That would be me then! On the other hand I'm not a fan of it on drums (I don't really like 'roomy' drums). It's a nice way of letting low-level vocal detail and hushed notes get through without squashing an otherwise good performance.
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Re: Normal vs New York Compression vs Upward Expansion

Postby Hugh Robjohns » Mon Dec 19, 2011 4:43 pm

The Elf wrote: It's a nice way of letting low-level vocal detail and hushed notes get through without squashing an otherwise good performance.

Fair enough! I would achieve the same either by riding the fader during tracking, or with automation in the mix. But your application is certainly a very valid argument for the use of parallel compression.

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Re: Normal vs New York Compression vs Upward Expansion

Postby alexis » Tue Dec 20, 2011 1:34 pm

Hugh Robjohns wrote:
The Elf wrote: It's a nice way of letting low-level vocal detail and hushed notes get through without squashing an otherwise good performance.

Fair enough! I would achieve the same either by riding the fader during tracking, or with automation in the mix. But your application is certainly a very valid argument for the use of parallel compression.

Hugh

The Elf and Hugh - though the peaks are not processed in the "dry" arm of parallel compression, to my understanding in the end it brings the low level signals up louder relative to the upper level ones. But one can say that about "non-parallel" compression as well ...

And I know that riding the faders or using automation, as Hugh mentions is an alternative to parallel compression, is also an alternative to "non-parallel" compression ...

In the end,I'm having a hard time seeing these as anything but two methods to achieve the same goal . But surely that's not right ...? I wonder - can one examine a compressed signal and determine which method of compression was used to generate it?

Thanks -
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Re: Normal vs New York Compression vs Upward Expansion

Postby Hugh Robjohns » Wed Dec 21, 2011 12:14 am

Every form of signal processing has (unwanted) side effects associated with the wanted effect. These side effects are different for parallel compression and normal compression with make up gain. Both will lift lower level sounds, but the side effect of the dynamic gain control element (the attack and release modulation or reshaping of the audio) affects different elements and with different levels of audibility. The normal compression approach modifies the louder elements, while the parallel compression technique affects the quieter elements, but the effect is diluted by the presence of the direct path.

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Re: Normal vs New York Compression vs Upward Expansion

Postby alexis » Wed Dec 21, 2011 2:02 pm

Hugh Robjohns wrote:Every form of signal processing has (unwanted) side effects associated with the wanted effect. These side effects are different for parallel compression and normal compression with make up gain. Both will lift lower level sounds, but the side effect of the dynamic gain control element (the attack and release modulation or reshaping of the audio) affects different elements and with different levels of audibility. The normal compression approach modifies the louder elements, while the parallel compression technique affects the quieter elements, but the effect is diluted by the presence of the direct path.

Hugh

Perfect, thank you Hugh! It's the side effects that always make the difference! I will look (listen) harder and better as a result of this thread ...
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Re: Normal vs New York Compression vs Upward Expansion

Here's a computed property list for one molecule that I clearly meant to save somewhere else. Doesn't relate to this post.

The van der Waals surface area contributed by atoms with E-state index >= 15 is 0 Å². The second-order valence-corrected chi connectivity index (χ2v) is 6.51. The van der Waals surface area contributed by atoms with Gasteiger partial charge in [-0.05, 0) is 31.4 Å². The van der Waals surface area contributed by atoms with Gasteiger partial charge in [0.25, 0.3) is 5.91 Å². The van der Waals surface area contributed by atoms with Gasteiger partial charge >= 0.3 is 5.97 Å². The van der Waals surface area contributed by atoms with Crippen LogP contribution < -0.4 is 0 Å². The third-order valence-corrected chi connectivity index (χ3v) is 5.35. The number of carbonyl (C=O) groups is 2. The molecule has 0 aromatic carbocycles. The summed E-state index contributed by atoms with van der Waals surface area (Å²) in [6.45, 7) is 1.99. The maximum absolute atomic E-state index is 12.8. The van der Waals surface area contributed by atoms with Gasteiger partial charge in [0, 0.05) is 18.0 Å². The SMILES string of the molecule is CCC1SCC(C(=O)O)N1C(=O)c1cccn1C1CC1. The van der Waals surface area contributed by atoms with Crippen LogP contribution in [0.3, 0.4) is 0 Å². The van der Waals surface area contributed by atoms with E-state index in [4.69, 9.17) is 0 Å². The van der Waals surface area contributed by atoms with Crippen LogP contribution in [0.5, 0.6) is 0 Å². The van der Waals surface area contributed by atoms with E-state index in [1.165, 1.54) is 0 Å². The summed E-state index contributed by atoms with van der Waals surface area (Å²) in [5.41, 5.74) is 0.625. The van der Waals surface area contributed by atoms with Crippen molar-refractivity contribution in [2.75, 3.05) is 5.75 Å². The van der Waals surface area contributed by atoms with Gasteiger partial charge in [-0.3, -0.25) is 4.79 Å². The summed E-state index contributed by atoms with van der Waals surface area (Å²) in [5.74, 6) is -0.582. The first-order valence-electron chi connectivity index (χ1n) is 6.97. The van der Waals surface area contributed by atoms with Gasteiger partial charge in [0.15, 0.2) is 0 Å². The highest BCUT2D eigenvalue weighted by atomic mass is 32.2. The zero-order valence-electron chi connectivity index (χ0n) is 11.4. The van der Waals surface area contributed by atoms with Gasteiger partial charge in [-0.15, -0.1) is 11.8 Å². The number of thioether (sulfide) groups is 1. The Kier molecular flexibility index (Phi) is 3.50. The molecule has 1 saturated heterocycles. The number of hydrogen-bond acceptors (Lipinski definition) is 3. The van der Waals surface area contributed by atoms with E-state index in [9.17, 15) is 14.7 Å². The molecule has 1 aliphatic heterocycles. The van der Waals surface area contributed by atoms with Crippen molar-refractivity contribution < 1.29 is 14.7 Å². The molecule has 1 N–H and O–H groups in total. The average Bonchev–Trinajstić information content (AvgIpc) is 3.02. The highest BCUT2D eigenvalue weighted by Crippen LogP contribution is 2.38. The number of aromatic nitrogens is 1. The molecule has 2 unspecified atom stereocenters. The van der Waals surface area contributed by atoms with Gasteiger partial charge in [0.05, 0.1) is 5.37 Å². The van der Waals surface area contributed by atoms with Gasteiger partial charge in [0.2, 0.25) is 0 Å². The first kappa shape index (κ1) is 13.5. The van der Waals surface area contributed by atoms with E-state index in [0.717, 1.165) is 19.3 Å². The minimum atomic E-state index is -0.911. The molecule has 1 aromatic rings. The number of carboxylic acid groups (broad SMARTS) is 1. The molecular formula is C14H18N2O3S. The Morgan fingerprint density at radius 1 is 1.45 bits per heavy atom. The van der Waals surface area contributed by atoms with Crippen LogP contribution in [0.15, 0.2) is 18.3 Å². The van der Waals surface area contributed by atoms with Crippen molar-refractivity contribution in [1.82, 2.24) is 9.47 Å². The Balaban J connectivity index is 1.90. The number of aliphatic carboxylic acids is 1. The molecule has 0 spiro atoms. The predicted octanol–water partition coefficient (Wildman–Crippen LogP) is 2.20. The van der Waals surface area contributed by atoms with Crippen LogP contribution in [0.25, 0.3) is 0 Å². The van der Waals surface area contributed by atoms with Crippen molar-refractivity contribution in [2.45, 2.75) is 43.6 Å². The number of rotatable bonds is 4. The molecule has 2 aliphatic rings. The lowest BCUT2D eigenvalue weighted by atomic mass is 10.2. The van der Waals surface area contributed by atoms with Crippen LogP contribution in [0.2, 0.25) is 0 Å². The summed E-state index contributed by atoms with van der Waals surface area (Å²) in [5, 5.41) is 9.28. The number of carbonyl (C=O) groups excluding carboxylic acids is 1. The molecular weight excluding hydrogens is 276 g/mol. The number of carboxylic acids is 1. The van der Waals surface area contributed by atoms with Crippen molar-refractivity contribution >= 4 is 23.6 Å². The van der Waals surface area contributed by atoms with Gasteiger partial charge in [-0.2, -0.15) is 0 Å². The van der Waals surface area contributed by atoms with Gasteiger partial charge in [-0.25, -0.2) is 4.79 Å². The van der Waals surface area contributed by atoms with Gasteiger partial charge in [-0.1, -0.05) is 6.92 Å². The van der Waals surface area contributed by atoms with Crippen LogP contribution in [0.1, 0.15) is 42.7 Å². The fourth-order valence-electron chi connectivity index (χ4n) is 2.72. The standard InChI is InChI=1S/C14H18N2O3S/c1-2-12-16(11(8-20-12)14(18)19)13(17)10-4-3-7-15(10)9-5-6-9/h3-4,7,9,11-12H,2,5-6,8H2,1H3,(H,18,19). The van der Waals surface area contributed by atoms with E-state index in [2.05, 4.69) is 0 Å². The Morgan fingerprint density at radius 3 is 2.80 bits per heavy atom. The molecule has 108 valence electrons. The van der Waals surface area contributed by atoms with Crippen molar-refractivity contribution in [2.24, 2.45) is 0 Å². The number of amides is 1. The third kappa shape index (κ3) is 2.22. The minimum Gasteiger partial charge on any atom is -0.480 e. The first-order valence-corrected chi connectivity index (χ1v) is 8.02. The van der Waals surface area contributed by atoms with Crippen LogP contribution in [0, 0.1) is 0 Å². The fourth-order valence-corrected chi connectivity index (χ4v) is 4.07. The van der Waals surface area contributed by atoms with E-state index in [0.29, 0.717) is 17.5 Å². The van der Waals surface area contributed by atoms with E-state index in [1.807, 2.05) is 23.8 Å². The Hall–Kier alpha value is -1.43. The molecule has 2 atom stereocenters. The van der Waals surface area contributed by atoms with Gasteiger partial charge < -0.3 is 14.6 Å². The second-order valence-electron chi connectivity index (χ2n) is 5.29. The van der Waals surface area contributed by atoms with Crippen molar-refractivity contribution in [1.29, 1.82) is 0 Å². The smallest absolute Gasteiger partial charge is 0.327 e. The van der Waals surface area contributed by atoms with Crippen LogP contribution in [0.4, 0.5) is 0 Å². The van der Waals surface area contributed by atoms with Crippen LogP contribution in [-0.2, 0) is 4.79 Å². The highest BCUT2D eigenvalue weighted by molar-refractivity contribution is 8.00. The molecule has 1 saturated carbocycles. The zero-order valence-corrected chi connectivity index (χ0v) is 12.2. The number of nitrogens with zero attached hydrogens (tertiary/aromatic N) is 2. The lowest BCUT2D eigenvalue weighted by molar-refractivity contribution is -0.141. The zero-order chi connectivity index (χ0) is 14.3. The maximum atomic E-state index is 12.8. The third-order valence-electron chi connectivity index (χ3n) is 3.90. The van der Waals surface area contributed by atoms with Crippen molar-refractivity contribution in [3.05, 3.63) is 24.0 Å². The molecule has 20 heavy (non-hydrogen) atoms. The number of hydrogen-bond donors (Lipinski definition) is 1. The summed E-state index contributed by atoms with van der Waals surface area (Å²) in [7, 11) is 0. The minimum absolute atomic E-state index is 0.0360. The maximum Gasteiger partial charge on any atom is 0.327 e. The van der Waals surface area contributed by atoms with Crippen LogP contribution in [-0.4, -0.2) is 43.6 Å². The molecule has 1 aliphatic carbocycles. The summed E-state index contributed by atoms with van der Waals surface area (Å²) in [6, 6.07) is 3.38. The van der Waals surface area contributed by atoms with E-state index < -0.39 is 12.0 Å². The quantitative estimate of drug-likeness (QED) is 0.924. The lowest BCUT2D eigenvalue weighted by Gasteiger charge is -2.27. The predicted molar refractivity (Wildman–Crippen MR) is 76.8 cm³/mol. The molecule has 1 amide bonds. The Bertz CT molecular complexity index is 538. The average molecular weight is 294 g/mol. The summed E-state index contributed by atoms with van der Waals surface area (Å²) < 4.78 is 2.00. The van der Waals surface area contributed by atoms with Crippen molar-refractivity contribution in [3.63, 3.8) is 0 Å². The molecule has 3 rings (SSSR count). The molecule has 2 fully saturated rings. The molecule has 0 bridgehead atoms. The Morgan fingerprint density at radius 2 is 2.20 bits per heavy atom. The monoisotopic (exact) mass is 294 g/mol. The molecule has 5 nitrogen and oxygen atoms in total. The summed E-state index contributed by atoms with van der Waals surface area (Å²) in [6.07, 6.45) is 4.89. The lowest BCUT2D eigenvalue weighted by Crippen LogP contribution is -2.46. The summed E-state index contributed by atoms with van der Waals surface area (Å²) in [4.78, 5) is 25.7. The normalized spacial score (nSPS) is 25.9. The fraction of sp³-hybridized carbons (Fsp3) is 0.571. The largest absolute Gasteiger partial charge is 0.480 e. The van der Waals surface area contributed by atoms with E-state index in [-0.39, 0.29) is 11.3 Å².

Postby chavernac » Fri Dec 23, 2011 12:34 am

My 2 cents.
Uppward compression is tricky and I never really managed to make it sound natural.
Straight compression can be sometime overkill and you ll never be able to add "tons of attack" or "tons of pumping" without actually affecting the whole signal.
Parallel compression is more subtle. You can choose to "just compress" and tuck in under in order to gain volume and thickness, or make a super pumping or super attacky signal and tuck it under the original one. You get the best of both worlds: natural and what you chose to add from the parallel signal
Here is a video where fab uses parallel processing on drums:
Mixing Bass and Drums with Parallel processing
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Re: Normal vs New York Compression vs Upward Expansion

Postby Situation » Wed Jun 06, 2012 5:06 pm

Hugh Robjohns wrote:
ElGreco wrote:First of all, after Hugh's detailed explanation and alexis' link I realized that I was saying erroneously "upward expansion" while I meant "upward compression"! Sorry for that!

No problem, but still very different things.

'Upward compression' means compression, followed by a gain stage (ie. make-up gain). The compressor pulls the loud stuff down but leaves the quiet bits alone. The gain stage pushes the overall level up so that the quiet bits are made louder and the louder bits end up more or less where they were... so the low levels are raised.

However, the dynamics of the loud bits are still being mangled by the attack and release time constants of the compressor -- and that doesn't happen in the parallel compression technique because the loud bits aren't being processed at all (the very heavily compressed path signal is being completely drowned out by the clean direct path signal).

Consequently, upwards compression and parallel compression, while having a similar effect on the low level content (clean gain only), sound completely different on the high level content (compressed versus uncompressed) -- and that's why the two techniques and are used for different things.

Does this apply only when the mix of compressed and uncompressed signal is at 50-50%?

Technically, yes, but that is the optimum ratio. More direct signal weakens the low level lift effect, and more compressed signal sounds horridly over-compressed!

I apply some make-up gain in order to make the compressed signal to be as loud as the uncompressed one, wouldn't that make the transients louder?